Exploring prehistory in the North American southwest with mitochondrial DNA diversity exhibited by Yumans and Athapaskans

Authors

  • Cara Monroe,

    Corresponding author
    1. Department of Anthropology, Washington State University, Pullman, WA
    2. School of Biological Sciences, Washington State University, Pullman, WA
    • Department of Anthropology, University of California-Santa Barbara, Santa Barbara, CA
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  • Brian M. Kemp,

    1. Department of Anthropology, Washington State University, Pullman, WA
    2. School of Biological Sciences, Washington State University, Pullman, WA
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  • David Glenn Smith

    1. Department of Anthropology, University of Davis, Davis, CA
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Correspondence to: Cara Monroe, Department of Anthropology University of California Santa Barbara, Department of Anthropology/School of Biological Sciences Washington State University, Pullman, WA 99164, USA. E-mail: monroecara@wsu.edu

ABSTRACT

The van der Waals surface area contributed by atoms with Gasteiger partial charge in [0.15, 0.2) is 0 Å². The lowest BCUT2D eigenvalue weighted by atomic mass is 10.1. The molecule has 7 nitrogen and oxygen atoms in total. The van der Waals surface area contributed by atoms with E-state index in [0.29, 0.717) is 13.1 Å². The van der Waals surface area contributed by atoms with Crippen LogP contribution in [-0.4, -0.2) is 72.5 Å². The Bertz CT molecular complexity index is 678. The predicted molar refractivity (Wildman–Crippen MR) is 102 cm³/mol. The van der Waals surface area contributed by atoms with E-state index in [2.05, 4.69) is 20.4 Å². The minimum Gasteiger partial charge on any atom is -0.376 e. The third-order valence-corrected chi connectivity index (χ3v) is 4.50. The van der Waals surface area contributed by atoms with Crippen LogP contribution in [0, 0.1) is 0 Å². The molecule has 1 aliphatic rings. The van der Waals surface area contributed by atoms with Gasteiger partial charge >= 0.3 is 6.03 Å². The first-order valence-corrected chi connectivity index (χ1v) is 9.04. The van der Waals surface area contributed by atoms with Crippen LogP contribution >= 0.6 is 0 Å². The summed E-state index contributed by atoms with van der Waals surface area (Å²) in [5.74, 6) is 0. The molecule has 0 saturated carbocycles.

A recent study of mitochondrial DNA variation in Native American populations from the American Southwest detected signatures of a population expansion of subhaplogroup B2a, dated to 2,105 years before present (99.5% confidence interval, 1,273–3,773 YBP), following the introduction and intensification of maize agriculture in the region. Only one Yuman group and no Athapaskan speakers were analyzed in previous studies. Here we report mtDNA haplogroup and hypervariable region (HVR I, and II) sequence data from 263 extant Yuman speakers, representing the major branches of the Yuman language family, in addition to the Western Apache (Athapaskan) to further investigate the demographic context and geographic extent of this expansion. Data presented indicate that the expansion of B2a is only slightly older [2,410 YBP (99.5% CI: 1,458–4,320 YBP)] than previously estimated and not significantly. Despite large confidence intervals there are implications for the origin and expansion of the Yuman language family. Cultural transformations due to the inundation and draining of Lake Cahuilla may explain in part the frequencies of this lineage among the Kumeyaay and other Yuman and Takic groups in Southern California. This may have been the result of group fissions and fusions followed by migration and interaction that included expanded trade networks and intermarriage among Yuman speakers. In addition, a series of in-situ genetic bottlenecks is proposed to have occurred among the Western Apache leading to increasing homogeneity within haplogroup A, culminating in an admixture event with the Yavapai. Am J Phys Anthropol 150:618–631, 2013. © 2013 Wiley Periodicals, Inc.

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